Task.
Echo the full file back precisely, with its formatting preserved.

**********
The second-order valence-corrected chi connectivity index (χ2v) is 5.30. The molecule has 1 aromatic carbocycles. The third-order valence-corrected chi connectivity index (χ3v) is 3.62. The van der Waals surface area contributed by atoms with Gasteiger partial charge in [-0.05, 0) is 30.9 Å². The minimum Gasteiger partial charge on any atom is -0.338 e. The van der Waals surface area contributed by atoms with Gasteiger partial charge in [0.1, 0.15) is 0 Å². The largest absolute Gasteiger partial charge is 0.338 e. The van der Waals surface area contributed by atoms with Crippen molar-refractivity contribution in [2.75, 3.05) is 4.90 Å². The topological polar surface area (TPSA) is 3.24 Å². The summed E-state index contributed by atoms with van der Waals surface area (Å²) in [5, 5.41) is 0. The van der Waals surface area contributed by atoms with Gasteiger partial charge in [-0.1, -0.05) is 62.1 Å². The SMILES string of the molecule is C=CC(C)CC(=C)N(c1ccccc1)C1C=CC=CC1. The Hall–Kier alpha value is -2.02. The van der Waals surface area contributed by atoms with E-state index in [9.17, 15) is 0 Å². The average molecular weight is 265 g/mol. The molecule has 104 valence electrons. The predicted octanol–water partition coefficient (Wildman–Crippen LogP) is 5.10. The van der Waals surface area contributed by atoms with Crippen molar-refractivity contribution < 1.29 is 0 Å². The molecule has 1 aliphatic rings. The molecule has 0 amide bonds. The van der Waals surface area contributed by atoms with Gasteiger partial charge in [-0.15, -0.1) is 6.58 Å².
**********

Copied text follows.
The second-order valence-corrected chi connectivity index (χ2v) is 5.30. The molecule has 1 aromatic carbocycles. The third-order valence-corrected chi connectivity index (χ3v) is 3.62. The van der Waals surface area contributed by atoms with Gasteiger partial charge in [-0.05, 0) is 30.9 Å². The minimum Gasteiger partial charge on any atom is -0.338 e. The van der Waals surface area contributed by atoms with Gasteiger partial charge in [0.1, 0.15) is 0 Å². The largest absolute Gasteiger partial charge is 0.338 e. The van der Waals surface area contributed by atoms with Crippen molar-refractivity contribution in [2.75, 3.05) is 4.90 Å². The topological polar surface area (TPSA) is 3.24 Å². The summed E-state index contributed by atoms with van der Waals surface area (Å²) in [5, 5.41) is 0. The van der Waals surface area contributed by atoms with Gasteiger partial charge in [-0.1, -0.05) is 62.1 Å². The SMILES string of the molecule is C=CC(C)CC(=C)N(c1ccccc1)C1C=CC=CC1. The Hall–Kier alpha value is -2.02. The van der Waals surface area contributed by atoms with E-state index in [9.17, 15) is 0 Å². The average molecular weight is 265 g/mol. The molecule has 104 valence electrons. The predicted octanol–water partition coefficient (Wildman–Crippen LogP) is 5.10. The van der Waals surface area contributed by atoms with Crippen molar-refractivity contribution < 1.29 is 0 Å². The molecule has 1 aliphatic rings. The molecule has 0 amide bonds. The van der Waals surface area contributed by atoms with Gasteiger partial charge in [-0.15, -0.1) is 6.58 Å².